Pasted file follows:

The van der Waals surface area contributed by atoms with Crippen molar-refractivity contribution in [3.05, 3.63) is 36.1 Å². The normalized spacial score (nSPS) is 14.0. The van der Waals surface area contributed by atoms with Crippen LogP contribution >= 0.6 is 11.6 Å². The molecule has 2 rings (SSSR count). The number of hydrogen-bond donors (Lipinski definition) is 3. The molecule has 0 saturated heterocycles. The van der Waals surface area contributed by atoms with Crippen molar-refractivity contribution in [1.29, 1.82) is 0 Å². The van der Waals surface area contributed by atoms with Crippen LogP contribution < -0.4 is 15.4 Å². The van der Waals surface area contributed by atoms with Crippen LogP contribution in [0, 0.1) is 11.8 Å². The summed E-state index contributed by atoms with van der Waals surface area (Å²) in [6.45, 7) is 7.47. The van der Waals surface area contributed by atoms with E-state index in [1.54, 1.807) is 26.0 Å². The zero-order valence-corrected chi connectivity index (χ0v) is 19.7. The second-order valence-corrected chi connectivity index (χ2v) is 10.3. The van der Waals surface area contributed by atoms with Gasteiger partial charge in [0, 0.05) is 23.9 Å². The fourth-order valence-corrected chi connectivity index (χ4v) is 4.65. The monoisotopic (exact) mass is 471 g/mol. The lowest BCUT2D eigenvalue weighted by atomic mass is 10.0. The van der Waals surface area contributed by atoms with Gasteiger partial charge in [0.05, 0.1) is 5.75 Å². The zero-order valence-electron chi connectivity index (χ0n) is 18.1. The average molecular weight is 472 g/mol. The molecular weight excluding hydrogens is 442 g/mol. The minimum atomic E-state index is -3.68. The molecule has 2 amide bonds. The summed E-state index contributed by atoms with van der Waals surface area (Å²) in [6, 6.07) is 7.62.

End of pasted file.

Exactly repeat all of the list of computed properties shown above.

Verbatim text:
The van der Waals surface area contributed by atoms with Crippen molar-refractivity contribution in [3.05, 3.63) is 36.1 Å². The normalized spacial score (nSPS) is 14.0. The van der Waals surface area contributed by atoms with Crippen LogP contribution >= 0.6 is 11.6 Å². The molecule has 2 rings (SSSR count). The number of hydrogen-bond donors (Lipinski definition) is 3. The molecule has 0 saturated heterocycles. The van der Waals surface area contributed by atoms with Crippen molar-refractivity contribution in [1.29, 1.82) is 0 Å². The van der Waals surface area contributed by atoms with Crippen LogP contribution < -0.4 is 15.4 Å². The van der Waals surface area contributed by atoms with Crippen LogP contribution in [0, 0.1) is 11.8 Å². The summed E-state index contributed by atoms with van der Waals surface area (Å²) in [6.45, 7) is 7.47. The van der Waals surface area contributed by atoms with E-state index in [1.54, 1.807) is 26.0 Å². The zero-order valence-corrected chi connectivity index (χ0v) is 19.7. The second-order valence-corrected chi connectivity index (χ2v) is 10.3. The van der Waals surface area contributed by atoms with Gasteiger partial charge in [0, 0.05) is 23.9 Å². The fourth-order valence-corrected chi connectivity index (χ4v) is 4.65. The monoisotopic (exact) mass is 471 g/mol. The lowest BCUT2D eigenvalue weighted by atomic mass is 10.0. The van der Waals surface area contributed by atoms with Gasteiger partial charge in [0.05, 0.1) is 5.75 Å². The zero-order valence-electron chi connectivity index (χ0n) is 18.1. The average molecular weight is 472 g/mol. The molecular weight excluding hydrogens is 442 g/mol. The minimum atomic E-state index is -3.68. The molecule has 2 amide bonds. The summed E-state index contributed by atoms with van der Waals surface area (Å²) in [6, 6.07) is 7.62.